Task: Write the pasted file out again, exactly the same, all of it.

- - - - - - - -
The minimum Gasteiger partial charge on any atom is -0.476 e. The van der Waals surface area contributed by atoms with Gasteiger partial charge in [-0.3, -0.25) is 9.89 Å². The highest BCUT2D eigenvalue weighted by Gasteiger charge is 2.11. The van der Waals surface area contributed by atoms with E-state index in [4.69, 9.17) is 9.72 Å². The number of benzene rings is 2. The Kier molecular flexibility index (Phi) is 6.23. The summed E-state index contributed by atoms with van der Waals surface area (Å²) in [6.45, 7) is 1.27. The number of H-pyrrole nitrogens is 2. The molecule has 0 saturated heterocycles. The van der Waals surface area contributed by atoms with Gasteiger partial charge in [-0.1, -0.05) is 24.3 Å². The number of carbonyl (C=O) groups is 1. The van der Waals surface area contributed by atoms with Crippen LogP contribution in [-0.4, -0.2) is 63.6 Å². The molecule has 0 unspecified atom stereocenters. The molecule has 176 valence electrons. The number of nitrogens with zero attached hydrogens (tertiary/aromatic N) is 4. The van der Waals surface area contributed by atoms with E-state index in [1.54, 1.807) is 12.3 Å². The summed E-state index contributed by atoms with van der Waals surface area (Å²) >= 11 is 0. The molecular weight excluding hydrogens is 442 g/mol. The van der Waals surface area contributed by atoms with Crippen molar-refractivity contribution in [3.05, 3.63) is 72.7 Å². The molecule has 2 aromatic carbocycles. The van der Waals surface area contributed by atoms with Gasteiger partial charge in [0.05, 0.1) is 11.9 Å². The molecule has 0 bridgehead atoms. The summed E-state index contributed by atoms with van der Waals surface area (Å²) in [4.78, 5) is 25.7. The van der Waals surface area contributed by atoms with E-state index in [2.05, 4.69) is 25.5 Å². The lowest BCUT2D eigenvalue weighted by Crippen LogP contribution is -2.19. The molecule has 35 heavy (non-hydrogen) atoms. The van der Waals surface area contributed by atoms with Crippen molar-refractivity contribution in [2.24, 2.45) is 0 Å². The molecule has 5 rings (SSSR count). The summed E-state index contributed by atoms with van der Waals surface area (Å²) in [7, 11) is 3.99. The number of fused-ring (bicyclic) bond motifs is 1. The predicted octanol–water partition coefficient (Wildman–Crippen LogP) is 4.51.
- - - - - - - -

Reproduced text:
The minimum Gasteiger partial charge on any atom is -0.476 e. The van der Waals surface area contributed by atoms with Gasteiger partial charge in [-0.3, -0.25) is 9.89 Å². The highest BCUT2D eigenvalue weighted by Gasteiger charge is 2.11. The van der Waals surface area contributed by atoms with E-state index in [4.69, 9.17) is 9.72 Å². The number of benzene rings is 2. The Kier molecular flexibility index (Phi) is 6.23. The summed E-state index contributed by atoms with van der Waals surface area (Å²) in [6.45, 7) is 1.27. The number of H-pyrrole nitrogens is 2. The molecule has 0 saturated heterocycles. The van der Waals surface area contributed by atoms with Gasteiger partial charge in [-0.1, -0.05) is 24.3 Å². The number of carbonyl (C=O) groups is 1. The van der Waals surface area contributed by atoms with Crippen LogP contribution in [-0.4, -0.2) is 63.6 Å². The molecule has 0 unspecified atom stereocenters. The molecule has 176 valence electrons. The number of nitrogens with zero attached hydrogens (tertiary/aromatic N) is 4. The van der Waals surface area contributed by atoms with E-state index in [1.54, 1.807) is 12.3 Å². The summed E-state index contributed by atoms with van der Waals surface area (Å²) >= 11 is 0. The molecular weight excluding hydrogens is 442 g/mol. The van der Waals surface area contributed by atoms with Crippen molar-refractivity contribution in [3.05, 3.63) is 72.7 Å². The molecule has 2 aromatic carbocycles. The van der Waals surface area contributed by atoms with Gasteiger partial charge in [0.05, 0.1) is 11.9 Å². The molecule has 0 bridgehead atoms. The summed E-state index contributed by atoms with van der Waals surface area (Å²) in [4.78, 5) is 25.7. The van der Waals surface area contributed by atoms with E-state index in [2.05, 4.69) is 25.5 Å². The lowest BCUT2D eigenvalue weighted by Crippen LogP contribution is -2.19. The molecule has 35 heavy (non-hydrogen) atoms. The van der Waals surface area contributed by atoms with Crippen molar-refractivity contribution in [2.24, 2.45) is 0 Å². The molecule has 5 rings (SSSR count). The summed E-state index contributed by atoms with van der Waals surface area (Å²) in [7, 11) is 3.99. The number of fused-ring (bicyclic) bond motifs is 1. The predicted octanol–water partition coefficient (Wildman–Crippen LogP) is 4.51.